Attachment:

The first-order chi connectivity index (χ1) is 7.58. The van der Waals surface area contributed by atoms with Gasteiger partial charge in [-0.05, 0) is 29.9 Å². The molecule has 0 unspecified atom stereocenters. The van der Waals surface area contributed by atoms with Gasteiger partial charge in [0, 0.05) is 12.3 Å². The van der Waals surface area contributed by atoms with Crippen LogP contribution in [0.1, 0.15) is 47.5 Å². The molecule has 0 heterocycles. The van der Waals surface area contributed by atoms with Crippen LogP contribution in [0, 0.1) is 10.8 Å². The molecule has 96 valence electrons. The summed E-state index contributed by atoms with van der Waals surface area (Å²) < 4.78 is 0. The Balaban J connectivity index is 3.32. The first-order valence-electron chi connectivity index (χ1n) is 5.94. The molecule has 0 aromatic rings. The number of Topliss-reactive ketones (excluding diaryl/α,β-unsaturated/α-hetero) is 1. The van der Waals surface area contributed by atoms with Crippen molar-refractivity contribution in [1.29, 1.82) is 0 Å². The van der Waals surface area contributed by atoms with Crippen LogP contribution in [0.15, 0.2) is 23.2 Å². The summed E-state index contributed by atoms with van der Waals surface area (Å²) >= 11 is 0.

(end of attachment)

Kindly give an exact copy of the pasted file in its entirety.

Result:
The first-order chi connectivity index (χ1) is 7.58. The van der Waals surface area contributed by atoms with Gasteiger partial charge in [-0.05, 0) is 29.9 Å². The molecule has 0 unspecified atom stereocenters. The van der Waals surface area contributed by atoms with Gasteiger partial charge in [0, 0.05) is 12.3 Å². The van der Waals surface area contributed by atoms with Crippen LogP contribution in [0.1, 0.15) is 47.5 Å². The molecule has 0 heterocycles. The van der Waals surface area contributed by atoms with Crippen LogP contribution in [0, 0.1) is 10.8 Å². The molecule has 96 valence electrons. The summed E-state index contributed by atoms with van der Waals surface area (Å²) < 4.78 is 0. The Balaban J connectivity index is 3.32. The first-order valence-electron chi connectivity index (χ1n) is 5.94. The molecule has 0 aromatic rings. The number of Topliss-reactive ketones (excluding diaryl/α,β-unsaturated/α-hetero) is 1. The van der Waals surface area contributed by atoms with Crippen molar-refractivity contribution in [1.29, 1.82) is 0 Å². The van der Waals surface area contributed by atoms with Crippen LogP contribution in [0.15, 0.2) is 23.2 Å². The summed E-state index contributed by atoms with van der Waals surface area (Å²) >= 11 is 0.